|Title||Decontamination of drinking water by direct heating in solar panels|
|Publication Type||Journal Article|
|Year of Publication||1998|
|Authors||Jorgensen, AJFjendbo, Nohr, K, Sorensen, H, Bolsen, F|
|Pagination||p. 441-447 : 2 fig., 2 tab.|
|Keywords||disinfection, escherichia coli, salmonella typhimurium, sdiwat, solar radiation, streptococcus|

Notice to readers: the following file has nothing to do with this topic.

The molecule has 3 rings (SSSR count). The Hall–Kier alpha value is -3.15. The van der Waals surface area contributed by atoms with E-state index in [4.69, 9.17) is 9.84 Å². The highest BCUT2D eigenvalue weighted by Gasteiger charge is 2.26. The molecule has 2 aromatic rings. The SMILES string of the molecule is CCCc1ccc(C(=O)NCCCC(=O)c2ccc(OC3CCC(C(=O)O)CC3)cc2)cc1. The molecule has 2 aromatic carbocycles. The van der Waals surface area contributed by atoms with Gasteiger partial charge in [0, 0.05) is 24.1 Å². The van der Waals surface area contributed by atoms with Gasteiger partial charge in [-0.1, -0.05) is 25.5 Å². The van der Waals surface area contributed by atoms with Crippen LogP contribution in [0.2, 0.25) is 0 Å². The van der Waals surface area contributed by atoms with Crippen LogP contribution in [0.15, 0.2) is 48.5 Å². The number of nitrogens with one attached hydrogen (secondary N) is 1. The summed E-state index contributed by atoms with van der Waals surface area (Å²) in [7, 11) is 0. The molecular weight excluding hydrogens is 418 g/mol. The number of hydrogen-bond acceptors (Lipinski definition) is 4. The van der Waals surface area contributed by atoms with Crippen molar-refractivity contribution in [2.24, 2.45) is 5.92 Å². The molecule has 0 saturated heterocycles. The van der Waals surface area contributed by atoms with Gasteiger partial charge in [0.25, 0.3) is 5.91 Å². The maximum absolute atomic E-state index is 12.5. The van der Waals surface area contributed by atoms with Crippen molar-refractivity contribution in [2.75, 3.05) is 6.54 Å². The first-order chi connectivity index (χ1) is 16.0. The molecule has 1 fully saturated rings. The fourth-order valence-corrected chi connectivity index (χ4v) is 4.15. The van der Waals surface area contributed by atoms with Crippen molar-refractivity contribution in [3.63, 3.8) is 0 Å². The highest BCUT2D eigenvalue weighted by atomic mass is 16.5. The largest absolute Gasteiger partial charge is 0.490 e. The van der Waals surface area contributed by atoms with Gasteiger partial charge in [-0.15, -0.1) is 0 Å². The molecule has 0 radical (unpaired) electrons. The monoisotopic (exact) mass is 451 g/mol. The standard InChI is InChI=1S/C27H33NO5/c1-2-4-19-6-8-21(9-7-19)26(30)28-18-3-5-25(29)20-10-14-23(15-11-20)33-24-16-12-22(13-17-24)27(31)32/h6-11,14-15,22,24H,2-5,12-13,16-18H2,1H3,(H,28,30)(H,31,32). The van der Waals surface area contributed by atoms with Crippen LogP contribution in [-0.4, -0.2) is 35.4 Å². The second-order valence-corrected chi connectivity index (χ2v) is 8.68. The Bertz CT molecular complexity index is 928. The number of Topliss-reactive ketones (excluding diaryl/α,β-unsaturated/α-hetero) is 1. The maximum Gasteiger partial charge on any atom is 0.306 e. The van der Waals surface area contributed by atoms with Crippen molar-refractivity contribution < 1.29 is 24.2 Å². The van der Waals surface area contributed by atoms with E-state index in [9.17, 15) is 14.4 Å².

A device was developed for direct heating of water by solar radiation in a flow-through system of copper pipes. An adjustable thermostat valve prevents water below the chosen temperature from being withdrawn. The results show that it is possible to eliminate coliform and thermotolerant coliform bacteria from naturally contaminated river water by heating to temperatures of 65°C or above. Artificial additions of Salmonella typhimurium, Streptococcus faecalis and Escherichia coli to contaminated river water were also inactivated after heating to 65°C and above. The total viable count could be reduced by a factor of 1000. The heat-resistant bacteria isolated from the Mlalakuva River (Tanzania) were spore-forming bacteria which exhibited greater heat resistance than commonly used test bacteria originating from countries with colder climates. To provide a good safety margin it is recommended that an outlet water temperature of 75°C be used. At that temperature the daily production was about 50L of decontaminated water per m² of solar panel, an amount that could be doubled by using a heat exchanger to recycle the heat (journal abstract).